“Superfood” Muppets Misinform Kids About Healthy Eating
A popular educational program for children is launching a new group of muppets to help educate kids about superfoods, but some are questioning the ulterior motives of the new segment’s Big Pharma sponsors.
For a few years now, the natural foods industry has been going berserk for superfoods.
This catchy moniker is given to certain fruits, vegetables and some fishes that contain a double dose of disease fighting nutrients, vitamins, and antioxidants. Even conventional doctors agree that these superfoods can help keep you healthy when eaten on a regular basis.
Now is seems that the iconic children’s television program Sesame Street is jumping on the superfood bandwagon as well.
A recent press release states:
Sesame Workshop, the nonprofit organization behind Sesame Street, with funding and partnership support of UnitedHealthcare and The Merck Company Foundation, today rolled out Food for Thought: Eating Well on a Budget, a bilingual (English-Spanish) multimedia outreach initiative designed to help support families who have children between the ages of two and eight, cope with uncertain or limited access to affordable and nutritious food.
The Food for Thought program will provide families with an educational outreach kit, which includes an original video featuring the debut of four new Sesame Street Muppets, the “Superfoods.” The video also features Elmo and friends, along with real families as they try new foods, learn about the importance of healthy snacks, and discover that sharing a meal together is a perfect opportunity to connect as a family.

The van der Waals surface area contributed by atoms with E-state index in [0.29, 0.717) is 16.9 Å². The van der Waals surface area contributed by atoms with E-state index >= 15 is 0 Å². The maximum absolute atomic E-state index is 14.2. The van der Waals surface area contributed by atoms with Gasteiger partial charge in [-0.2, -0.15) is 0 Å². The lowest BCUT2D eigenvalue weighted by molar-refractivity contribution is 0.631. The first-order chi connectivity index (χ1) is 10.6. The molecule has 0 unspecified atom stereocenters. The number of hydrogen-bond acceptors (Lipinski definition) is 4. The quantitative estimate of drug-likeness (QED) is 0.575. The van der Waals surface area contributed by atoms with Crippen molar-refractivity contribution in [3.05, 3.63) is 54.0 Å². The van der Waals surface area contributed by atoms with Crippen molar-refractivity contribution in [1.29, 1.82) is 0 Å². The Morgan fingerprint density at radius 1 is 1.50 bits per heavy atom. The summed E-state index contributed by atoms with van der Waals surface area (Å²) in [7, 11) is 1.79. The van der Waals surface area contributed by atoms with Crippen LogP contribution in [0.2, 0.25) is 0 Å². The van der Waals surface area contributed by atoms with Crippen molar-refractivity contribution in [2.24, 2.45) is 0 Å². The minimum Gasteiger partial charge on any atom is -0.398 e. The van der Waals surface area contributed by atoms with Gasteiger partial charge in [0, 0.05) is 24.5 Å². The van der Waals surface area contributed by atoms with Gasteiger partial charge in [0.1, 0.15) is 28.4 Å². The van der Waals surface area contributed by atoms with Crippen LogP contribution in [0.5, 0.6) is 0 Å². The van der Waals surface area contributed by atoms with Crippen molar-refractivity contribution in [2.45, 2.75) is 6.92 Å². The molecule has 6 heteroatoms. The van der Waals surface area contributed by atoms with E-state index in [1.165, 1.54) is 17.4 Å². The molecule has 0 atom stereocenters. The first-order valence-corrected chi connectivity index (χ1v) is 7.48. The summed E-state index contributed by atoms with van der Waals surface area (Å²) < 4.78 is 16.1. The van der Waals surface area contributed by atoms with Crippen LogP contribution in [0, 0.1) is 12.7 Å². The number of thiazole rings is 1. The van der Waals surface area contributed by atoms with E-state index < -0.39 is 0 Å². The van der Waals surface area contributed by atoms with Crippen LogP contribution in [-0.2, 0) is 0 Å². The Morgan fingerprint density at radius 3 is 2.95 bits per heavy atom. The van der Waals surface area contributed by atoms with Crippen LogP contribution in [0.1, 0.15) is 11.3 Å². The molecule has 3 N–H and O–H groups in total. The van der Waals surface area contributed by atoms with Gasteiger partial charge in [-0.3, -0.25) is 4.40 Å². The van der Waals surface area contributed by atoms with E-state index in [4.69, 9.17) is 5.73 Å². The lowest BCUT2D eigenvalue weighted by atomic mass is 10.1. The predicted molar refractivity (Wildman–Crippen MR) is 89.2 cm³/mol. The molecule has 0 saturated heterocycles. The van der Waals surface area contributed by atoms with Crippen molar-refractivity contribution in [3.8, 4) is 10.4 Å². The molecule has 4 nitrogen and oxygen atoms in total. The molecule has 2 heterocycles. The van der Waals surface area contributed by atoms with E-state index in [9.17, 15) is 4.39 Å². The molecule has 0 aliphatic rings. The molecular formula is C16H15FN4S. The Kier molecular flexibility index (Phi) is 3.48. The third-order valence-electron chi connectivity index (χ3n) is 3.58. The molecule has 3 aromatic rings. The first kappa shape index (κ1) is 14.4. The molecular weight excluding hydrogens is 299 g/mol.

This sounds like a great plan, but there’s one important caveat: the “Superfoods” (like most superheroes) aren’t what they seem to be.
The new muppets are a banana, a block of cheese, a whole wheat hamburger bun and a stalk of broccoli. As Natural News reports, with the exeption of the broccoli, these foods don’t fit the superfood criteria at all.
In fact, the muppets more are reminiscent of the infamous USDA “Food Pyramid” that’s been shown to be heavily influenced by food industry.
Who’s Pulling The Muppet Strings?
The Merck Company, a massive pharmaceutical corporation, has no interest in people getting healthy in a natural, affordable manner. Their financial and editorial involvement in the “Food for Thought” project should be a huge red flag to parents.
And the fact that only one out of 4 of the foods embodied by the new muppets actually lives up to its identity is another.
Partnering to launch a mis-information campaign such as this allows Merck to appear like it’s actually concerned about the health and well-being of children, while behind the scenes they’re working to keep families “trapped in a system of sick care that generates profits for the pharmaceutical industry” (Natural News).
Eating processed cheese (do you think the muppets specify that cheese contains highly addictive substances) and wheat buns that contain high fructose corn syrup does not a healthy child make.
The last thing we need is another generation of adults that assumes most food is good for them just because the government or a television show says so.
If Sesame Street really wants to educate a new crop of healthy kids, they should be getting their information from farmers, nutritionists and holistic practitioners, not a vaccine manufacturer that propagates the idea that health requires a prescription.
Image Credit: seasameworkshop.com